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Prosperity creates a new market

As poverty declines in India, there are more people with money to spend. This has created a huge incentive for foreign companies to get in to India, set up shop and start selling their goods.
/ Source: CNBC

As the percentage of people living in poverty continues to decline in India — from 44 percent in the 1980s to under 30 percent in 2000, there are more and more people with money to spend. This has created a huge incentive for foreign companies to get in to India, set up shop and start selling their goods. While it has been easy in some sectors, others have proven difficult for the giants trying to conquer the local market.

“You know India you thought of being a country of elephants, slow growth, illiterate population, not large enough market,” said Lalita Gupte, head of global business for ICICI Ltd., one of Indian’s largest banks. “And all that has proven to be so untrue.”

Proof comes in the form of a middle class with a population of 300 million strong — many of whom are young, well-educated professionals eager to buy foreign products.

It’s all a direct result of an Indian economy that is expected to grow close to seven percent this year. That comes after several years of growth rates of four to five percent.

So it comes as no surprise that young people who once went abroad for work are now choosing to stay close to home.

“I live by myself, completely independent and have been for about six years now,” said 27-year-old Tanya Fontes. “I don’t think that would have been possible a couple of decades ago.”

And with roughly half of the billion-plus population under the age of 25, India is a marketers dream.

World's fastest-growing telecom market
The numbers are staggering. Those working in the information technology or software sector with disposable incomes are helping to fuel the world’s fastest-growing telecom market, with an estimated one million new mobile phone subscriptions sold every month. And to help these workers get around, some 10,000 motorcycles are sold every day.

In most consumer markets you’ll easily find Nike, Adidas, Louis Vuitton, Maybelline and Philips Electronics’ stereos and television sets. Toshiba, Xerox and Hewlett Packard products also sell well.

Foreign corporations doing business in India run the gamut. But one thing all these companies have in common is they were quick to realize India’s potential. And businesses that are not here yet are late.

An important lesson learned by the companies that did get in early is that “products that work in the U.S. and Europe are not automatically applicable in India,” according to Shirish Sankhe at McKinsey & Co.

The main reason is fairly obvious. GDP per capita and income levels in India are a fraction of those in the U.S. and most European countries. Even though young Indian professionals are now earning four to five times the average per capita, some goods are still too expensive.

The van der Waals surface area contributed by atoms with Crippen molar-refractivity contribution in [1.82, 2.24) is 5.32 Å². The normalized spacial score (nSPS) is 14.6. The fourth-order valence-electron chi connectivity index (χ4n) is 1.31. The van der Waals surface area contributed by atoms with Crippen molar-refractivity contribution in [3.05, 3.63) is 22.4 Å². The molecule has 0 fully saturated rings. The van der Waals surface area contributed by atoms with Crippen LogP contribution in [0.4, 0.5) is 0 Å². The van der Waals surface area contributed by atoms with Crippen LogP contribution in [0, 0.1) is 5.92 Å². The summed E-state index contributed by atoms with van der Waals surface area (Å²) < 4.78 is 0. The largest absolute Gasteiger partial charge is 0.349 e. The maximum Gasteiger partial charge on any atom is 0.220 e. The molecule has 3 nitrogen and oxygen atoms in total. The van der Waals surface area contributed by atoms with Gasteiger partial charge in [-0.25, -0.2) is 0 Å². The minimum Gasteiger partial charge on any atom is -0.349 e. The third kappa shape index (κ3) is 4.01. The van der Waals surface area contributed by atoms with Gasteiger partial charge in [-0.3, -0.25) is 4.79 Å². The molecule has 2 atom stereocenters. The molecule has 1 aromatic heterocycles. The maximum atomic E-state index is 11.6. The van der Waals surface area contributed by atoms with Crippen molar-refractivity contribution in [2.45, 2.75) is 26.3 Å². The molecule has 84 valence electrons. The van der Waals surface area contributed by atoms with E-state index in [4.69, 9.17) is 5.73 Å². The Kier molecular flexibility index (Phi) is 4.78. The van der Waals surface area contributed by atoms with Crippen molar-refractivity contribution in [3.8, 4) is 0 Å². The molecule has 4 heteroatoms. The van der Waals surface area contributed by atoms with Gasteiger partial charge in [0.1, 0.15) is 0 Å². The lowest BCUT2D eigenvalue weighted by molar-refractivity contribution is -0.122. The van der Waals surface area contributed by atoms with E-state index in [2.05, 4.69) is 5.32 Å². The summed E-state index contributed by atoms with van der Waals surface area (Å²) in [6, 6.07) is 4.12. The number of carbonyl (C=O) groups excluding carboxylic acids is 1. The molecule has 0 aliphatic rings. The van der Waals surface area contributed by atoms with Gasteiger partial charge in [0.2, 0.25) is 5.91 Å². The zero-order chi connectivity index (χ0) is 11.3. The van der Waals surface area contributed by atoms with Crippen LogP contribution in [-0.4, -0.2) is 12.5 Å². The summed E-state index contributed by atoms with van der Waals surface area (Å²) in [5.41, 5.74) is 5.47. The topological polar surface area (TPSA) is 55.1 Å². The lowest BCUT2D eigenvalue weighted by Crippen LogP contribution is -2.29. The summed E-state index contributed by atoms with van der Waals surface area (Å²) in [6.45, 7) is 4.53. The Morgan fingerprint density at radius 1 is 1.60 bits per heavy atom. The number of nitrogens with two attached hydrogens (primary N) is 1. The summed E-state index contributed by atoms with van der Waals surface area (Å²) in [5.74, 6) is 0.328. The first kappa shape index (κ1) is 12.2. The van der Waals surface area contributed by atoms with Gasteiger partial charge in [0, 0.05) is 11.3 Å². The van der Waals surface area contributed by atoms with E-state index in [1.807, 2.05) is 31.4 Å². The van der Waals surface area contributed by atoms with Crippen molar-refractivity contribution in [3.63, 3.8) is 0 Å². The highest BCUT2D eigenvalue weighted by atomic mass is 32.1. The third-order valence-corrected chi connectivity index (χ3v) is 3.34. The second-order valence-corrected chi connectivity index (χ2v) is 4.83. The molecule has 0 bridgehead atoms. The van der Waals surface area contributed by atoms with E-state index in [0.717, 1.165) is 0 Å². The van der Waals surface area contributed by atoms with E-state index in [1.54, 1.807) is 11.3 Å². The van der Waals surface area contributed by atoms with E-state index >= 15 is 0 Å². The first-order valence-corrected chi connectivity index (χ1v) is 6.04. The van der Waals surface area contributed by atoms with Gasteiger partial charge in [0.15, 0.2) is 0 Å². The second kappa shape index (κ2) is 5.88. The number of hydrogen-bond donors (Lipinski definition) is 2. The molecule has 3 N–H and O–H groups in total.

Price over brand
“Brands don’t mean a lot here,” said GE Capital CEO Scott Bayman. “The Indian consumer will trade off price for brand.”

General Electric for instance, hasn’t sold appliances the way they initially anticipated. Instead, the company is focused on building the brand through their investment services. (MSNBC is a joint venture of Microsoft and NBC, which is a GE company. Additionally, GE is CNBC’s parent company.)

“You need to be prepared to be very competitive on cost and quality,” said Bayman.

But despite the frugality of the average Indian consumer, there is clearly a sustained appetite for Western goods.

The people that work for us, they go out and buy Levi’s jeans, drink Pepsi-Cola, they go out and they go to the coffee bars and night clubs,” said Vivek.

Foreign companies are also tapping into a new sector in the marketplace.

“You have a lot more women in the work force,” said Dharani Kanda, an engineer who chose to stay in the thriving city of Hyderabad rather than work abroad. “So it gives a kind of economic independence, which leads to a kind of emancipation, you end up making your own decisions.”

Some American giants have, however, run into serious problems operating so far from home. Take Coca-Cola. It was recently forced to deal with allegations that a pesticide was making its way into its products. Soon volume plunged by double digits in India. The company says the allegations are false and that its products meet rigorous standards. But the damage was done.

Even so, Citigroup, one of the biggest American operators in India sees an even bigger opportunity arising in the near future.

“Expect that by 2020 the market could be as big as 500 million educated consumers,” said Sarvsh Sarup, head of consumer banking for Citigroup India.

“There’s a lot happening, there’s lots of choice, growth brings its own prosperity,” said Gupte. “And I think if you look all around here, things are happening. [I] think its one of the few growth stories worldwide.

Hefty fiscal reforms in 1991 deregulated several sectors including the automotive industry. But the Indian government often makes it difficult for foreign goods to make it into the marketplace by placing high tariffs on some goods which pushes the price out of the Indian consumer’s range.